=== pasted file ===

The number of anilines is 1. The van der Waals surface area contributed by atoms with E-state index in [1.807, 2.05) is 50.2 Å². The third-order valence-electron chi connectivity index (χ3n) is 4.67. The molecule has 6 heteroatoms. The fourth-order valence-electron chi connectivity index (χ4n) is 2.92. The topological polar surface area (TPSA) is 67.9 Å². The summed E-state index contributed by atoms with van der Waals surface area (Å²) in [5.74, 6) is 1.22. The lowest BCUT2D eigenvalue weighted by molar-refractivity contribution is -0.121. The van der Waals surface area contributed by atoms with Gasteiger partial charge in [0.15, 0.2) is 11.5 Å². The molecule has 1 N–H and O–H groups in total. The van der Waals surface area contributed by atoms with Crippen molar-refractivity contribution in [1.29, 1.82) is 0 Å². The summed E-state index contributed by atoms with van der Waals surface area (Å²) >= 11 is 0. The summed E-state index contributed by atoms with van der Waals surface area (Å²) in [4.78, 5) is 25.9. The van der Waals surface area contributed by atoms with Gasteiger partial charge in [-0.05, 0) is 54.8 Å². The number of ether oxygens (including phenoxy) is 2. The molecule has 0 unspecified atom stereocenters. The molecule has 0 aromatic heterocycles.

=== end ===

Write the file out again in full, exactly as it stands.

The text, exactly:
The number of anilines is 1. The van der Waals surface area contributed by atoms with E-state index in [1.807, 2.05) is 50.2 Å². The third-order valence-electron chi connectivity index (χ3n) is 4.67. The molecule has 6 heteroatoms. The fourth-order valence-electron chi connectivity index (χ4n) is 2.92. The topological polar surface area (TPSA) is 67.9 Å². The summed E-state index contributed by atoms with van der Waals surface area (Å²) in [5.74, 6) is 1.22. The lowest BCUT2D eigenvalue weighted by molar-refractivity contribution is -0.121. The van der Waals surface area contributed by atoms with Gasteiger partial charge in [0.15, 0.2) is 11.5 Å². The molecule has 1 N–H and O–H groups in total. The van der Waals surface area contributed by atoms with Crippen molar-refractivity contribution in [1.29, 1.82) is 0 Å². The summed E-state index contributed by atoms with van der Waals surface area (Å²) >= 11 is 0. The summed E-state index contributed by atoms with van der Waals surface area (Å²) in [4.78, 5) is 25.9. The van der Waals surface area contributed by atoms with Gasteiger partial charge in [-0.05, 0) is 54.8 Å². The number of ether oxygens (including phenoxy) is 2. The molecule has 0 unspecified atom stereocenters. The molecule has 0 aromatic heterocycles.